An anonymous Whatcom Cares nomination for Peggy Onustack called her “a community-building powerhouse,” adding that “Peggy inspires everyone she meets to reach higher, take risks and stand up for what they believe in.”
Onustack, a vice president and district manager of peninsula district at US Bank in Bellingham, has served twice on the board of the United Way of Whatcom County, where volunteers say she is a vocal advocate for nonprofits.
“A long time ago, I realized that our community is only as strong as the people who live in it,” Onustack said. “We all need to invest in our community if we want to have a strong place to live and raise our kids. It really is up to us. I personally believe that Whatcom County has been good to me, and I believe you should pay it back and pay it forward.”
Peter Theisen, president and CEO of the United Way of Whatcom County, praised Onustack’s strong leadership skills in fundraising and said her advice was invaluable during the Great Recession.
“She helped position the United Way to do well in a difficult time,” Theisen said. “She is the heart and soul of US Bank in terms of reaching out to the community. She’s made it her personal quest to get her co-workers to reach out. She tries to make a difference in the places where she lives and works.”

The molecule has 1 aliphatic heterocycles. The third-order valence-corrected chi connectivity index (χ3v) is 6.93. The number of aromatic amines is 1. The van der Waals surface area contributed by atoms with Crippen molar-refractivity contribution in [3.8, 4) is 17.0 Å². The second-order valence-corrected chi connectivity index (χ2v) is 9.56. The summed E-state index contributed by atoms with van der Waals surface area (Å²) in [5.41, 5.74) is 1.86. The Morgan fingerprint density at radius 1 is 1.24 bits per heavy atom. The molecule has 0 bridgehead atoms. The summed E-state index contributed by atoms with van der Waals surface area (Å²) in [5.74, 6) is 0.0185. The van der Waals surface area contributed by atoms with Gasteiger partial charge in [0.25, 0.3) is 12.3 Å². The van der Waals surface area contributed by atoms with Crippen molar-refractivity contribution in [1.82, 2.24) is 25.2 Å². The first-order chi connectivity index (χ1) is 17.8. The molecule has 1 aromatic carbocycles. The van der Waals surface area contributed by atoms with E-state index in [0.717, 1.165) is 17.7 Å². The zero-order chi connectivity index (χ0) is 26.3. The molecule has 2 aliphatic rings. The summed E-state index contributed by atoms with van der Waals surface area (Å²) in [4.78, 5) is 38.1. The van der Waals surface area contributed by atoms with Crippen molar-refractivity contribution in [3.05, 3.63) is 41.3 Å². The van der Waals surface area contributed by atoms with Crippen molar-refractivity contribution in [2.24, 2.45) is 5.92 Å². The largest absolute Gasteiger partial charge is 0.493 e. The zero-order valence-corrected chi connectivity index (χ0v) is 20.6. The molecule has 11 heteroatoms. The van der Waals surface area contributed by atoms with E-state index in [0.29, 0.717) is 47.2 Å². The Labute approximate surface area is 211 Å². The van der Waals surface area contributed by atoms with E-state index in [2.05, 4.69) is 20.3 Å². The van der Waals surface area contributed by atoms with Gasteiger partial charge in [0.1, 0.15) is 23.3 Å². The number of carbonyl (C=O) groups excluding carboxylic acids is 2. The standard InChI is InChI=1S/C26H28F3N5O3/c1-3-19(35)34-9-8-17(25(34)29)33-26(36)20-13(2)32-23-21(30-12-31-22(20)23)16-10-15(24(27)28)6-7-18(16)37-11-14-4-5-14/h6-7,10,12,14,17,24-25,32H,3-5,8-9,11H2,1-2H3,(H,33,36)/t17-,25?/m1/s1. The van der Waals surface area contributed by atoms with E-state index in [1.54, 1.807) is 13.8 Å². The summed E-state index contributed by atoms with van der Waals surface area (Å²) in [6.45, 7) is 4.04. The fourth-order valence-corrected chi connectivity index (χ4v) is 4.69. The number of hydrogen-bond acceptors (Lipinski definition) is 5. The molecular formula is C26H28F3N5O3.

In terms of being a model, she’s not afraid to take a difficult position and be willing to fight strongly for something that she believes in. “I think people respect that,” Theisen said.
Outside her work with the United Way, Onustack has headed school supply drives at the Holly Street branch where she’s based, conducted food drives at work, and even let herself be submerged in a dunk tank for a United Way workplace event where the agency distributes literature and makes a pitch for employee contributions.
“If people attended the meeting, they got to toss a ball,” Onustack said. “If they gave at a certain level, they got to toss a ball.”
Lately, Onustack has focused her efforts on providing more support for homeless people. She believes that homelessness has been more visible lately, since development has begun on commercial projects on Lincoln Street south of the Fred Meyer shopping center, site of a longtime homeless encampment in the wooded area along Interstate 5.
“Looking at homelessness from all aspects, you can really see the big gaps (in services),” she said. “I don’t have a solution, but I’d like to see everyone get together and see some common ground. I don’t have a solution, but I know that what we’re doing today isn’t working.”
Still, she admires the way that United Way operates in Whatcom County.
“United Way looks to solutions at the front end of the problem, it works together with multiple city agencies,” she said. “You really get a feeling for how good this community is, how well we work together to take care of our own. United Way is not just an agency that hands out money, it takes a lead in finding solutions.”
“I’m always thinking about the needs and issues that the United Way can help with,” she said.